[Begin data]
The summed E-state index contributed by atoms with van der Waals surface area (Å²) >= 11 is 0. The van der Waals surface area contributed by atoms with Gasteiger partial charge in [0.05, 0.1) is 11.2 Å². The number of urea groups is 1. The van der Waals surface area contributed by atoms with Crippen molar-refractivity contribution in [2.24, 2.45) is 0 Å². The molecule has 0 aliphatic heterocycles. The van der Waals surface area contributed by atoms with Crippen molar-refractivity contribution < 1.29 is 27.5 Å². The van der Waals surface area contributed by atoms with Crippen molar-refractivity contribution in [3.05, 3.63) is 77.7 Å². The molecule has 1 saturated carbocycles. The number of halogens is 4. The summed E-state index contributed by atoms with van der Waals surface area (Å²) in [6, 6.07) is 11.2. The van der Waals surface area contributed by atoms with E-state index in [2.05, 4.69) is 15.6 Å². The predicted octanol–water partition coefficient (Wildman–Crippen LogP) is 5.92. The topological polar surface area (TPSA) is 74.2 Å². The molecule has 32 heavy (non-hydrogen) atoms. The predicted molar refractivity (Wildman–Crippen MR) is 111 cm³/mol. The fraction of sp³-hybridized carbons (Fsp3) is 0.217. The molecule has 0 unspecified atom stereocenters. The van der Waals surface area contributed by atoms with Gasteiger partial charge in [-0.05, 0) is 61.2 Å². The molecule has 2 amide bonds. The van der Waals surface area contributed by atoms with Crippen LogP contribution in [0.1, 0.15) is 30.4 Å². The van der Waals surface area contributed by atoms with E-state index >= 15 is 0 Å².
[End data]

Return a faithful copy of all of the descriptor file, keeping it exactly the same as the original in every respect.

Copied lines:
The summed E-state index contributed by atoms with van der Waals surface area (Å²) >= 11 is 0. The van der Waals surface area contributed by atoms with Gasteiger partial charge in [0.05, 0.1) is 11.2 Å². The number of urea groups is 1. The van der Waals surface area contributed by atoms with Crippen molar-refractivity contribution in [2.24, 2.45) is 0 Å². The molecule has 0 aliphatic heterocycles. The van der Waals surface area contributed by atoms with Crippen molar-refractivity contribution < 1.29 is 27.5 Å². The van der Waals surface area contributed by atoms with Crippen molar-refractivity contribution in [3.05, 3.63) is 77.7 Å². The molecule has 1 saturated carbocycles. The number of halogens is 4. The summed E-state index contributed by atoms with van der Waals surface area (Å²) in [6, 6.07) is 11.2. The van der Waals surface area contributed by atoms with E-state index in [2.05, 4.69) is 15.6 Å². The predicted octanol–water partition coefficient (Wildman–Crippen LogP) is 5.92. The topological polar surface area (TPSA) is 74.2 Å². The molecule has 32 heavy (non-hydrogen) atoms. The predicted molar refractivity (Wildman–Crippen MR) is 111 cm³/mol. The fraction of sp³-hybridized carbons (Fsp3) is 0.217. The molecule has 0 unspecified atom stereocenters. The van der Waals surface area contributed by atoms with Gasteiger partial charge in [-0.05, 0) is 61.2 Å². The molecule has 2 amide bonds. The van der Waals surface area contributed by atoms with Crippen LogP contribution in [0.1, 0.15) is 30.4 Å². The van der Waals surface area contributed by atoms with E-state index >= 15 is 0 Å².